When staff report that they have been getting headaches at work, this is a headache itself for Facilities Managers, Human Resources or Safety Managers who want to help, but are understandably not always sure where to start. After all there are so many reasons why someone might be getting headaches how do you even begin to sort through them?
This article sets out the main reasons why – in my experience of dealing with this issue from a consultancy and advice point of view – people are likely to be experiencing headaches at work. To be totally honest, in my experience there’s not much alternative other than to work through these reasons, ruling things out, striking them off the list. Once you have done that, you need to focus on reasonably practicable adjustments that can be made to deal with what is left on that list – the things that are still possible causes.
The first thing to say is that if someone is experiencing severe headaches and / or repeated headaches, they should discuss it with their GP if they haven’t already done so. Although headaches are generally transitory and not a sign of a serious underlying condition, in some cases they do signify medical conditions that need urgent attention. It is always best to try to rule this out in the first instance.
Signs that someone should definitely see their GP are: headaches present despite taking painkillers, headaches getting worse over time, headaches that started after a knock on the head, severe and sudden onset (a ‘blinding’ headache), associated symptoms such as numbness, weakness, tremors, seizures or nausea. For more information on types of headache visit:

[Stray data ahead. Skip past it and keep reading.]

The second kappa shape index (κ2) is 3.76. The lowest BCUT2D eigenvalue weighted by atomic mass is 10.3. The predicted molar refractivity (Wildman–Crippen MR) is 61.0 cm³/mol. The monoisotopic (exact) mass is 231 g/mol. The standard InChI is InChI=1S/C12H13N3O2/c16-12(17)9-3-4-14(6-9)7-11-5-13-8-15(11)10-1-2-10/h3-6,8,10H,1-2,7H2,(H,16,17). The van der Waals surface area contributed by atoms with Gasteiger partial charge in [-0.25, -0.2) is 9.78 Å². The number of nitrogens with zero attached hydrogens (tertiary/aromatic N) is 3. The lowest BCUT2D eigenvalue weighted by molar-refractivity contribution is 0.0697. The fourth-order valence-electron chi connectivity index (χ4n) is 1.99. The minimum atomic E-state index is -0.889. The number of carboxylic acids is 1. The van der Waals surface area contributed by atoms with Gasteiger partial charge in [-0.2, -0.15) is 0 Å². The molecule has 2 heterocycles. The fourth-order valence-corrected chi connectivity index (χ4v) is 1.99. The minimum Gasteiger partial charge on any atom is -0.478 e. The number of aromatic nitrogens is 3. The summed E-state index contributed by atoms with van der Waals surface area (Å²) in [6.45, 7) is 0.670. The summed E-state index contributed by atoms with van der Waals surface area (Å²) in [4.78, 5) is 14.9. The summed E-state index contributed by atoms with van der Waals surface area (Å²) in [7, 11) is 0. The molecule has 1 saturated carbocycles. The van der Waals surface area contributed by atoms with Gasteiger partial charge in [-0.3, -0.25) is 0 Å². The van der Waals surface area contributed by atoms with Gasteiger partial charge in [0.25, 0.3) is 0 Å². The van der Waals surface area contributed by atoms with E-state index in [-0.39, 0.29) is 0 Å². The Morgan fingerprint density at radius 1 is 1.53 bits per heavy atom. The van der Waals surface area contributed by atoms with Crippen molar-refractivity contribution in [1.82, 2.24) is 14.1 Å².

Headaches can also be a side effect of medication – particularly if someone is still adjusting to new medication. They can also indicate Hypoglycemia which is indicative of possible diabetes – so it is definitely worth checking out repeated headaches that disappear after eating.
But putting all these worst-case scenarios aside – We’ll look now at headache-related issues that are within the control and remit of HR / facilities management.
There are two key aspects of lighting that are linked with headaches: flicker frequencies and blue light intensity.
Older style fluorescents, CFL and new LED bulbs flicker at 100Hz (on a UK AC supply) unless they are fitted with a high-frequency modulator (which most are not – although modern fluorescents are typically fitted with electronic ballast which). This is not a flicker that we can consciously see or detect, but it is a frequency which is related to headaches and visual discomfort (frequencies up to 160Hz can have this effect on people that are susceptible).
An easy way to check if your lights are operating at 100Hz is to view them using your smartphone camera / screen. If you see strobing, it most likely means they are operating at 100Hz and there is scope to eliminate this potential issue by installing high-frequency modulators (or electronic ballast in the case of fluorescent lights).
The flicker issues described above are likely to be increased if these types of light are dimmed (if they are operating at 100Hz). This is because dimming is achieved by cutting out periods of light in the light-dark (on-off) cycles. This will reduce the effective frequency below 100Hz which may increase the negative effects of the flicker (again – still not a ‘visible’ flicker).